Dr Anwar Mohammad Gargash, Minister of State for FNC Affairs, will go live on TV and announce the extension.

Many people started arriving even before the polling centres opened at 8am.

Organisers were active at the centres, busy guiding people to the booths. At some centres, like Ras Al Khaimah, technical glitches caused delay in voting.

Most of the candidates were seen greeting and interacting with the voters. Most of the voters who Gulf News spoke to said their choice of a candidate was based on the agenda of the candidate. The people said they would vote for the candidate who would raise issues concerning their betterment. Some voters opted for candidates who they knew personally.

Many special-need people cast their vote

Khalid Abdullah Ahli is a Downs Syndrome patient. But that did not stop him from coming to the Dubai Airport Expo on Saturday to exercise his privileged vote.

As his brother Ahmad Abdullah Ahli guided his wheelchair into the voting hall at the East Exhibition Centre, all eyes were on the 35-year-old.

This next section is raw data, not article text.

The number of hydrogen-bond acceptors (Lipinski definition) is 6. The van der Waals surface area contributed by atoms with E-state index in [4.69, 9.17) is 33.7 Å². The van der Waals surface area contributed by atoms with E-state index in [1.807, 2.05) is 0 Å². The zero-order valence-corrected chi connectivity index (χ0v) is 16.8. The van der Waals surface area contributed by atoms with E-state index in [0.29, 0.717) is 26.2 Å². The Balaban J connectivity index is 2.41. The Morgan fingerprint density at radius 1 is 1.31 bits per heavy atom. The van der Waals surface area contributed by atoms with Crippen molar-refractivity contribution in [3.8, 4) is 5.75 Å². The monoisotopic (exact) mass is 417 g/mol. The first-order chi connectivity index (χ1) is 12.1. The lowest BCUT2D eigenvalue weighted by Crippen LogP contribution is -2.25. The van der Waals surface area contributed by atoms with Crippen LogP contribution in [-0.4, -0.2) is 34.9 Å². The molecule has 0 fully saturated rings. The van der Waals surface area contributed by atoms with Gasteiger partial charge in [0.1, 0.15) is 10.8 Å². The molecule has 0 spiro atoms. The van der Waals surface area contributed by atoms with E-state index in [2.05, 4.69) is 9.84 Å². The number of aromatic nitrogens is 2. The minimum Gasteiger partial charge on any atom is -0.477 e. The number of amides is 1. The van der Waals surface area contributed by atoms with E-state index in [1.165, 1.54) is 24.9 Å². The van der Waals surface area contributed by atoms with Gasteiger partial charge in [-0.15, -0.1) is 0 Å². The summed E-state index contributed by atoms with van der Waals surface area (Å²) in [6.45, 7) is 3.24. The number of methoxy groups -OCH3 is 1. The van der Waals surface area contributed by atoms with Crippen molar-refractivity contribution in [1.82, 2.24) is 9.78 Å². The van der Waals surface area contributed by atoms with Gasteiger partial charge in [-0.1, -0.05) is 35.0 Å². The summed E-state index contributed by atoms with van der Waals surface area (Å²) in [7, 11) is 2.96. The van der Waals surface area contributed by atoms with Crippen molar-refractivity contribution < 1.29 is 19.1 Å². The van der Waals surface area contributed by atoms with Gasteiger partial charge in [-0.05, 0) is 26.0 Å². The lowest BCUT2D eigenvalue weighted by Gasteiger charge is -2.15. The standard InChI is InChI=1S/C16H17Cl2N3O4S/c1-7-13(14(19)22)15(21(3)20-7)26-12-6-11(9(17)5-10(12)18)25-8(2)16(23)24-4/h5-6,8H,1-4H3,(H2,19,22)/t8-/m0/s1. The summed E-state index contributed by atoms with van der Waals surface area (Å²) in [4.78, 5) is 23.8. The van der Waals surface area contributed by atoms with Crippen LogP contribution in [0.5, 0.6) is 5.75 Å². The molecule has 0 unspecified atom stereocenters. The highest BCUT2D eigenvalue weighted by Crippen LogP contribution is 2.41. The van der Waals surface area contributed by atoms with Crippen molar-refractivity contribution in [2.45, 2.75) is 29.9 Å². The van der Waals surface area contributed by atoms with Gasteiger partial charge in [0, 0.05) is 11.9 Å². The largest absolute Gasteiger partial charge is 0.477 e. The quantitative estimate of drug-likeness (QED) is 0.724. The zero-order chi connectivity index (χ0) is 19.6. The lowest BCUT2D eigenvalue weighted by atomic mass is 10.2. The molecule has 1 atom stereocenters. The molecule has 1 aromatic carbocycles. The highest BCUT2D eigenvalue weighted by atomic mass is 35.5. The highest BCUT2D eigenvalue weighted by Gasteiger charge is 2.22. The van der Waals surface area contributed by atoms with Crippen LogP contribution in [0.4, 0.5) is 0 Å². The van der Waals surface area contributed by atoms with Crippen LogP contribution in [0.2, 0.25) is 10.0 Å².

“We were not expecting this many people. But it is all so organised and smooth,” said Ahmad, noting that Khalid had no difficulty casting his vote.
He said the organisers had taken special care to ensure that Khalid was not inconvenienced.

Earlier, Saeed Atiq Sultan Al Razi, who suffers from a leg problem since his birth, walked up to the booth with the help of an escort to cast his vote and put his ballot in the drop-off box. “I would never miss something like this as it is a privilege and honour for me,” he said, barely able to walk.

It was not clear how many of the 37,415 voters of Dubai came under the special needs category but Ali Humaid Bin Khatem, Head of the Airport Expo Election Centre, said special provisions were made for all categories of special-needs people, including the visually-impaired. Two of the 80 polling booths at the centre were reserved only for them, he added.